On October 4, Facebook and its family of apps, including Instagram and WhatsApp, suffered a global outage of its services that lasted approximately six hours. The massive outage has been blamed on configuration errors in backbone routers that are used to connect network traffic to the company’s data center.
Facebook apologized to its 3.5 billion users who were unable to access any of the company’s services during the downtime. While it’s estimated that Facebook directly lost $65 million to $100 million during those six hours it was offline, the company was not the only victim staring at loss of business. Millions of its users are actually small businesses who depend on the apps to conduct their own business.
The Damage Went Far and Wide Beyond Facebook’s Companies
For example, jewelry designer Alex Rankin had no sales and no revenue during the hours that her company’s Instagram page was down. She laments being so dependent on one service provider and has vowed to establish her own website to protect future sales. Other small business owners harmed by the Facebook outage plan to do the same.
Also suffering a big impact were gaming and eCommerce companies whose customers use Facebook as a sign-in service to their own sites. They, too, are bound to look for alternatives to Facebook to ensure they don’t suffer again in the future.
So ultimately, Facebook could sustain further financial and reputation losses as various customers make other arrangements to host their businesses or sign-in processes going forward.
Need further proof of the damage done? As reported by The Verge, “Millions of companies advertise on the platform or rely on sponsored posts to do the marketing for them. When it goes down, they lose valuable communication lines to the public. Instagram and Facebook are economies unto themselves where people can see advertisements and buy directly from them. The outage is as if billboards and radio ads disappeared from a city, and no one could find the stores where the advertised products are anyway.”
Other Companies Benefitted from Facebook’s Misfortune
Not everything was gloom and doom, and not everyone saw a drop in business as a result of the outage. In fact, news reports confirm that some businesses profited off the time that Facebook was offline, which our own data also seemed to support.
Forbes reports that Twitter, Snapchat, Signal and Telegram all experienced surges in user sign-ups and activity during the outage. Telegram’s CEO announced his company saw a record number of new user registrations – upwards of 70 million – while people were unable to use Facebook’s services for communication. Facebook even had to resort to using its competitor Twitter to announce the massive outage and inform users of the situation.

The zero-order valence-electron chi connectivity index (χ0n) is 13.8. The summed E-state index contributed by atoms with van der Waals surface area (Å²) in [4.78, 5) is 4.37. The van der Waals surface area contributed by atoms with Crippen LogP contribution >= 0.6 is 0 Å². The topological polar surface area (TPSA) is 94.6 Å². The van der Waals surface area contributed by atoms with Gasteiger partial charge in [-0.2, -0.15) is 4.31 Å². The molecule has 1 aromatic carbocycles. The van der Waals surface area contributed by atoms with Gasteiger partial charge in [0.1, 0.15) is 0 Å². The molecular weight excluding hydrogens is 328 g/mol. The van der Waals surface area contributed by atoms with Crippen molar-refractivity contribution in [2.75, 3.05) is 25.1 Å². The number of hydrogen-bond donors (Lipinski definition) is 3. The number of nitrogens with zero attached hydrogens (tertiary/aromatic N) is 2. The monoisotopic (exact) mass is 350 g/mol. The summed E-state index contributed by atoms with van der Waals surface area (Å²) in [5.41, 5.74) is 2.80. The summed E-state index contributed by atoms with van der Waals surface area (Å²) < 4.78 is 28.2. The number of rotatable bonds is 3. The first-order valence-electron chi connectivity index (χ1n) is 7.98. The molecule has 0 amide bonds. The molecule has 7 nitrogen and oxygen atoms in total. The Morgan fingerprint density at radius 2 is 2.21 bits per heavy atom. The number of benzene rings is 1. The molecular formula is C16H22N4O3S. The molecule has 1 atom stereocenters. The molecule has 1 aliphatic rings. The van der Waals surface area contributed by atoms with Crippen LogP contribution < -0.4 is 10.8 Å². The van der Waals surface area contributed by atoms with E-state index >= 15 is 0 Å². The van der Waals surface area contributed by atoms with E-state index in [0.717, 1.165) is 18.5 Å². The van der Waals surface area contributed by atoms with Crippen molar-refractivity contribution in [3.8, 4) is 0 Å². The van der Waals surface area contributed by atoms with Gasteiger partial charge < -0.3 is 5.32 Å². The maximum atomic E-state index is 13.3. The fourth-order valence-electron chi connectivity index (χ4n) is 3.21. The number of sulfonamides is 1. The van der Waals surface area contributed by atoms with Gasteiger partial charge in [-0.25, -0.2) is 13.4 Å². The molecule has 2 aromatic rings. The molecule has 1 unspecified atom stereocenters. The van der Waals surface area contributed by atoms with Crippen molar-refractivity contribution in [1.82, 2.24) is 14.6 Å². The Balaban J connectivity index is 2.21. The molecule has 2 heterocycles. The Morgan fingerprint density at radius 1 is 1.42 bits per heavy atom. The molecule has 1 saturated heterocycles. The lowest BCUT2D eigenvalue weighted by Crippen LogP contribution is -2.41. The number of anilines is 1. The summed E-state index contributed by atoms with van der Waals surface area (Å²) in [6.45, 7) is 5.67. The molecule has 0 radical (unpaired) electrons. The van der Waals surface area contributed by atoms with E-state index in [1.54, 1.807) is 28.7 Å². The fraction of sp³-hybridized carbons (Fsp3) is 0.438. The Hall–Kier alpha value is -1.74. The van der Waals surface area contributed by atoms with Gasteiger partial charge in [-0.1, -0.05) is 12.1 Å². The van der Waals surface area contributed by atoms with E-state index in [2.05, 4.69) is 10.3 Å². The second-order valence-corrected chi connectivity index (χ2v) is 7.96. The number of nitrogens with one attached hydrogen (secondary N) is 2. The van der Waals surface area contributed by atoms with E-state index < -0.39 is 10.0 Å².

To the huge community of people and businesses around the world who depend on us: we're sorry. We’ve been working hard to restore access to our apps and services and are happy to report they are coming back online now. Thank you for bearing with us.
— Facebook (@Facebook) October 4, 2021
Our own analysis at Anodot confirms that some businesses benefitted, while others fretted. Data shows various adtech companies had significant increases in ad revenue at precisely the time that Facebook’s and Instagram’s ad systems were down.
Concurrently, a messaging application saw its user registrations in different geographies jump as Facebook users were likely looking for alternative forms of communication.
Some eCommerce companies also saw a surge in spend during the outage, presumably from Facebook users looking for other forms of shopping with Instagram down.
The Digital World is Tightly Interconnected
The effects may have extended to peripheral channels, as suggested by the following observations:
• The total LTE traffic in Cambodia was down during the outage because users could not access Facebook, which is typically the #3 most visited site in that country. Also, users’ DNS success rate dropped because so many people were unsuccessful in their attempts to reach Facebook. This is also reflected in a spike in uplink DNS packets to the DNS server.
• There was a drop in spend on the Microsoft ad network, as well as an increase in timeouts on a search engine owned by Amazon. This was probably due to load issues during the Facebook outage.
These numbers indicate that even companies and sites unaffiliated with Facebook were impacted by the outage, indicating just how interconnected online businesses are today. Something that affects one company can have very far-reaching ramifications for many other companies as well—payments channels, affiliates using APIs, providers of adjacent services, just to name a few.
This incident underscores the importance of continuous business monitoring that scales, even to the size of one of the world’s largest online entities. And that’s what drives what we do here at Anodot. Our AI-based monitoring platform monitors data across the business to alert teams of incidents in real time.
Click here to learn more about the pressures of big data on modern business and how AI is helping companies more readily meet those demands.